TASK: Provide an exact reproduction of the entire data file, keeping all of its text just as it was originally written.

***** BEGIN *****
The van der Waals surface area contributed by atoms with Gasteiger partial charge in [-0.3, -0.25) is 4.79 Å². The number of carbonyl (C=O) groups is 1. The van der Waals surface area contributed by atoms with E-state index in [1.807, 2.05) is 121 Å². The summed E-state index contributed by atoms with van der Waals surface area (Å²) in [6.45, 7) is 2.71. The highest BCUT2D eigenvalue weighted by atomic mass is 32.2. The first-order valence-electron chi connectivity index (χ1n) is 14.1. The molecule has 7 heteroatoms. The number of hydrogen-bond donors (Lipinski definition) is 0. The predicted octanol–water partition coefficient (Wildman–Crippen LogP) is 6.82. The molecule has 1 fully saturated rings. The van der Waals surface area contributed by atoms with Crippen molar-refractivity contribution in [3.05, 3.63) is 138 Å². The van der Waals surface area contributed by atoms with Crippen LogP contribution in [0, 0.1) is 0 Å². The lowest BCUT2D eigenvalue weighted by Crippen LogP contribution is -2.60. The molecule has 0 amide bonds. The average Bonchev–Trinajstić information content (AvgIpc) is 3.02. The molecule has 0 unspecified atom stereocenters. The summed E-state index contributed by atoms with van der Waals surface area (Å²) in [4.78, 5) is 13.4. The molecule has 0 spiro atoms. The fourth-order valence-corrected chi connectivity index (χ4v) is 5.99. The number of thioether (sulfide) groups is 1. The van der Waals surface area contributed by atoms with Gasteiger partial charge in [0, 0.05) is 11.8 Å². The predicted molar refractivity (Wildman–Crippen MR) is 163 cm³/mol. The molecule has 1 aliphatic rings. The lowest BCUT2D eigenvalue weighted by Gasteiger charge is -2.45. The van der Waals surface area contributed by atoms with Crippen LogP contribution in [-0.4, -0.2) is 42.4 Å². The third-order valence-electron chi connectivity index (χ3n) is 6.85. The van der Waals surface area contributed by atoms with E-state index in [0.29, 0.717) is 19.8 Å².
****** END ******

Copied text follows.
The van der Waals surface area contributed by atoms with Gasteiger partial charge in [-0.3, -0.25) is 4.79 Å². The number of carbonyl (C=O) groups is 1. The van der Waals surface area contributed by atoms with E-state index in [1.807, 2.05) is 121 Å². The summed E-state index contributed by atoms with van der Waals surface area (Å²) in [6.45, 7) is 2.71. The highest BCUT2D eigenvalue weighted by atomic mass is 32.2. The first-order valence-electron chi connectivity index (χ1n) is 14.1. The molecule has 7 heteroatoms. The number of hydrogen-bond donors (Lipinski definition) is 0. The predicted octanol–water partition coefficient (Wildman–Crippen LogP) is 6.82. The molecule has 1 fully saturated rings. The van der Waals surface area contributed by atoms with Crippen molar-refractivity contribution in [3.05, 3.63) is 138 Å². The van der Waals surface area contributed by atoms with Crippen LogP contribution in [0, 0.1) is 0 Å². The lowest BCUT2D eigenvalue weighted by Crippen LogP contribution is -2.60. The molecule has 0 amide bonds. The average Bonchev–Trinajstić information content (AvgIpc) is 3.02. The molecule has 0 unspecified atom stereocenters. The summed E-state index contributed by atoms with van der Waals surface area (Å²) in [4.78, 5) is 13.4. The molecule has 0 spiro atoms. The fourth-order valence-corrected chi connectivity index (χ4v) is 5.99. The number of thioether (sulfide) groups is 1. The van der Waals surface area contributed by atoms with Gasteiger partial charge in [0, 0.05) is 11.8 Å². The predicted molar refractivity (Wildman–Crippen MR) is 163 cm³/mol. The molecule has 1 aliphatic rings. The lowest BCUT2D eigenvalue weighted by Gasteiger charge is -2.45. The van der Waals surface area contributed by atoms with Crippen LogP contribution in [-0.4, -0.2) is 42.4 Å². The third-order valence-electron chi connectivity index (χ3n) is 6.85. The van der Waals surface area contributed by atoms with E-state index in [0.29, 0.717) is 19.8 Å².